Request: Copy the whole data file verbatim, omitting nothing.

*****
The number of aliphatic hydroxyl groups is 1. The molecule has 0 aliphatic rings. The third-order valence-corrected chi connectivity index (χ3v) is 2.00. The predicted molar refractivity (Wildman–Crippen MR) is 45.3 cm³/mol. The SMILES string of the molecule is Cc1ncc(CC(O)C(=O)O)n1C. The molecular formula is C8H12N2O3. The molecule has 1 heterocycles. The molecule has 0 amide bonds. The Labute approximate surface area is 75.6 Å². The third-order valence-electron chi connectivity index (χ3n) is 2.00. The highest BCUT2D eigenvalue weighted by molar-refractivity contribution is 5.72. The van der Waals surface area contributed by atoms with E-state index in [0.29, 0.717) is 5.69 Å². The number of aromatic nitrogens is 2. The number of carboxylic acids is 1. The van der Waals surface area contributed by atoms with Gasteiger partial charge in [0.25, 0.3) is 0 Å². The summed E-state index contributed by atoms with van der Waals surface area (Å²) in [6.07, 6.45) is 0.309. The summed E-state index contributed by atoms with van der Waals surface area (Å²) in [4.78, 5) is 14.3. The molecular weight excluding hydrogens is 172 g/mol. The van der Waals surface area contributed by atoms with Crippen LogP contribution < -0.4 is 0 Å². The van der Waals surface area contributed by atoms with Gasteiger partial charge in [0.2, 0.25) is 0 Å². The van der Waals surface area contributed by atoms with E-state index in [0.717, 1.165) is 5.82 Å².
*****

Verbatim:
The number of aliphatic hydroxyl groups is 1. The molecule has 0 aliphatic rings. The third-order valence-corrected chi connectivity index (χ3v) is 2.00. The predicted molar refractivity (Wildman–Crippen MR) is 45.3 cm³/mol. The SMILES string of the molecule is Cc1ncc(CC(O)C(=O)O)n1C. The molecular formula is C8H12N2O3. The molecule has 1 heterocycles. The molecule has 0 amide bonds. The Labute approximate surface area is 75.6 Å². The third-order valence-electron chi connectivity index (χ3n) is 2.00. The highest BCUT2D eigenvalue weighted by molar-refractivity contribution is 5.72. The van der Waals surface area contributed by atoms with E-state index in [0.29, 0.717) is 5.69 Å². The number of aromatic nitrogens is 2. The number of carboxylic acids is 1. The van der Waals surface area contributed by atoms with Gasteiger partial charge in [0.25, 0.3) is 0 Å². The summed E-state index contributed by atoms with van der Waals surface area (Å²) in [6.07, 6.45) is 0.309. The summed E-state index contributed by atoms with van der Waals surface area (Å²) in [4.78, 5) is 14.3. The molecular weight excluding hydrogens is 172 g/mol. The van der Waals surface area contributed by atoms with Crippen LogP contribution < -0.4 is 0 Å². The van der Waals surface area contributed by atoms with Gasteiger partial charge in [0.2, 0.25) is 0 Å². The van der Waals surface area contributed by atoms with E-state index in [0.717, 1.165) is 5.82 Å².